Build Your Community

When people say it takes a village – it’s true! Your village doesn’t need to be made up of just family and friends though – healthcare providers can also provide support! The following are some professionals that you may want to seek out. Some clinics (like the one I work at) are tailored towards pregnancy and the postpartum, and usually have most of these services all under one roof (and many provide virtual visits as well).

  • Lactation Consultant (In person & virtual): A lactation consultant can be helpful for chest/breastfeeding support, especially promoting a flow and a healthy latch. Usually the first person you should talk to when it comes to feeding.
  • Postpartum Doula: A postpartum doula may be helpful at providing support for both you and your newborn. This may include chest/breastfeeding support, completing small tasks around your house (ie. laundry, tidying up), and providing a wealth of knowledge about the postpartum period.
  • Therapist (In person & virtual): Sometimes birth doesn’t as expected. You may want to consider adding a therapist to your postpartum team, to help process your delivery and your new role as a parent.
  • Pelvic Floor Physiotherapist (In person & virtual): It’s a common misconception that you don’t need to seek a pelvic floor physiotherapist if you’ve had a c-section. Your pelvic floor may still need support! Especially if you experience pelvic girdle pain and diastasis recti abdominus (DRA). Typically, you would see a pelvic floor physiotherapist around 6 weeks after birth.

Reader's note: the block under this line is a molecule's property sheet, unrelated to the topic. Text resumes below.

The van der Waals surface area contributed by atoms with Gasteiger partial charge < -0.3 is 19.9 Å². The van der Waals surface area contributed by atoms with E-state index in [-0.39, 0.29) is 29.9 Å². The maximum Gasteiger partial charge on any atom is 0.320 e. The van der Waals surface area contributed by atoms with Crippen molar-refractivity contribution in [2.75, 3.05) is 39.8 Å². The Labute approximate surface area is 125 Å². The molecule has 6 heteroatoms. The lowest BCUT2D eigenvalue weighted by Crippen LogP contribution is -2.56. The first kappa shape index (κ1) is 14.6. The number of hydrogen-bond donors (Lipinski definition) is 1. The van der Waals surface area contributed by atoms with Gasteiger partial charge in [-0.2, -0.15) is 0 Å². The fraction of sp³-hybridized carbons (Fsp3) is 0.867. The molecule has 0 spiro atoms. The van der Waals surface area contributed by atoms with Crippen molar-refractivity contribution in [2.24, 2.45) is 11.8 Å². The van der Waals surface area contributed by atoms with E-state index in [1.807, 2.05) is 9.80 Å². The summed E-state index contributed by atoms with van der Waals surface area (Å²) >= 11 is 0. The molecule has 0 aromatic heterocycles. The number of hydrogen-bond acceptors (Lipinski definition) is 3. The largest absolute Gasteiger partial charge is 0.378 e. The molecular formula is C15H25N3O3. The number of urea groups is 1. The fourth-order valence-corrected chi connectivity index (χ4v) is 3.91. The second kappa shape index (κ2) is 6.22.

• Massage Therapist: A massage therapist can be helpful at helping to mobilize scar tissue, especially if there have been any adhesions.
  • Naturopathic Doctor (In person & virtual): A naturopathic doctor may be helpful for any postpartum depletion that you may be experiencing (diet-wise, energy/fatigue), and using acupuncture or herbs to help promote healing.
  • Acupuncturist: An acupuncturist may be helpful at promoting a general feeling of well being as well as helping with healing.
  • Chiropractor (In person & virtual): A chiropractic doctor may be helpful as reducing any aches and pains that you may be feeling, especially neck and pelvic pain.

Be sure to contact these specific healthcare providers to determine when would be the appropriate time to come and see them – especially if you’re noticing physical issues.

Final Thoughts

Now that you’ve gone through this list and hopefully picked up something new – you may consider checking in with a Naturopathic Doctor like myself to tailor some of these suggestions.

I’m offering virtual appointments during this time to support pregnant people throughout each trimester and the postpartum.

What is Postpartum Depression?

December 7, 2018
postpartum depression, PPD, postpartum naturopath, toronto naturopath, naturopathic doctor toronto

Happiness always follows after the birth of your baby, right?

Nope, not always. 

Postpartum depression (PPD) is a condition that between 7-20% women experience after delivery. Nowadays more light is being shed on PPD because it’s a serious public health issue that affects women, children, and families. Even though the defined postpartum period is between 2-6 weeks after birth, postpartum depression can happen anytime between 2 weeks to 1 year after birth. 

About 7% of women experience a major depressive episode within the first 3 months, but if you factor minor depressive episodes, about 20% of women experience those within the first 3 months. 

Within the 2 week to 1 year time period, women may experience major depressive episodes. And other common symptoms mainly experienced in PDD (when compared to major depressive disorder) are psychomotor agitation (ex. anxiety or nervous excitement) and lethargy. You may also notice exaggerated changes in mood and pre-occupation with your baby’s well-being. Anxiety, ruminative thoughts and panic may also happen too.